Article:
If the programs have been written for standard architectures. Using n/2 processors we could simultaneously add n/2 pairs of numbers in the same time it would take a single processor to add one pair of numbers. Continuing in this way the time to add the series would be considerably reduced. checks have to be made to ensure that all prerequisites have been completed. this would only be true for a very linear program. the pipe line has to be cleared and the process started again. so every time the sequence of instructions changes. Once jump instructions are introduced the problem arises that the wrong instructions are in the pipe line waiting to be executed. Consider finding the sum of n numbers such as 2 + 4 + 23 + 21 + …. one after the other.5 . However. One of the difficulties with this is that the programs running on these systems need to have been written specially for them. This would leave only n/2 numbers to be added and this could be done using n/4 processors. A simple example that shows how the use of parallel processors can speed up a solution is the summing of a series of numbers.1/3 of the standard times). Thus. This type of processing uses an architecture known as parallel processing. each carrying out an individual instruction at the same time as its partners.3 . then some instructions cannot be completed until others have been completed. Another type of computer architecture is to use many processors. which involves many independent processors working in parallel on the same program. however. 4. + 75 + 54 + 3 Using a single processor would involve (n – 1) additions. these systems are in use particularly when systems are receiving many inputs from sensors and the data need to be processed in parallel.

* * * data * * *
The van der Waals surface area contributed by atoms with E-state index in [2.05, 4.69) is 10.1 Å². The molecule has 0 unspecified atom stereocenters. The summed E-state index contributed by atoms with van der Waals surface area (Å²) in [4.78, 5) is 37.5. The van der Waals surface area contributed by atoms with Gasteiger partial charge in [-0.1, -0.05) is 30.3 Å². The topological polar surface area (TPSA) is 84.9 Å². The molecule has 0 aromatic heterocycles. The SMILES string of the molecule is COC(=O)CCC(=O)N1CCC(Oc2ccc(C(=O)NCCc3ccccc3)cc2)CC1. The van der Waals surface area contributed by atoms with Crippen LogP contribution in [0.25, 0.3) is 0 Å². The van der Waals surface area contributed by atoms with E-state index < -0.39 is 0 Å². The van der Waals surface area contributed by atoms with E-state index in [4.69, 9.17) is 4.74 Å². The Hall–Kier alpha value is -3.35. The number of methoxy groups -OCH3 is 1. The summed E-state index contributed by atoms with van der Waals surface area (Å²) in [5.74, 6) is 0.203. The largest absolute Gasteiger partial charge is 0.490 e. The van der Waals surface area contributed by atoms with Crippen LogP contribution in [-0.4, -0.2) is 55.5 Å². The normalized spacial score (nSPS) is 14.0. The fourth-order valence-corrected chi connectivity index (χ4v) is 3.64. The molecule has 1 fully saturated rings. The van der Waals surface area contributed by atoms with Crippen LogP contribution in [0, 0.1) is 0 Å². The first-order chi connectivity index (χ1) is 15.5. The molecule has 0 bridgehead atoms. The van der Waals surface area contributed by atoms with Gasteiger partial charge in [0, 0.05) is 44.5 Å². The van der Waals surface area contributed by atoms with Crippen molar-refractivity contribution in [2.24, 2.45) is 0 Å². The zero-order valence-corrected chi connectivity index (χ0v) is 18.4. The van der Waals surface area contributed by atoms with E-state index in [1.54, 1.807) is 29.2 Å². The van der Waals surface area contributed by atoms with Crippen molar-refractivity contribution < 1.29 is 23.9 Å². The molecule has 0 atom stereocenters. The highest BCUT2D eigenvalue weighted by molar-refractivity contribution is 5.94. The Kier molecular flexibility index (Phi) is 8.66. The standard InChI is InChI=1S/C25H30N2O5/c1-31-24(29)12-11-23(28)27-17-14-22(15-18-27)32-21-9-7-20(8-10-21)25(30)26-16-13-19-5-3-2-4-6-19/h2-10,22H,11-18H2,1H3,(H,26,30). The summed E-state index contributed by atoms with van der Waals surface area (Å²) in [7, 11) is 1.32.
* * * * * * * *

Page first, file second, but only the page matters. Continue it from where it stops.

explaining. (2) Describe two ways in which the program counter can change during the normal execution of a program. explaining why such a reset is necessary. Explain what is meant by the term Von Neumann Architecture. a) Describe how pipelining normally speeds up the processing done by a computer. (3) 4. 1. a) b) Describe the function of the program counter. in each case. (4) Describe the initial state of the program counter before the running of the program.3 Example Questions The questions in this section are meant to mirror the type and form of questions that a candidate would expect to see in an exam paper.3 . As before.6 . (2) 3. Describe the fetch/decode part of the fetch/decode/execute/reset cycle. (7) 4. explaining the purpose of any special registers that you have mentioned. (2) b) State one type of instruction that would cause the pipeline system to be reset. The Program Counter (Sequence Control Register) is a special register in the processor of a computer.3. (2) c) 2. the individual questions are each followed up with comments from an examiner. how this change is initiated.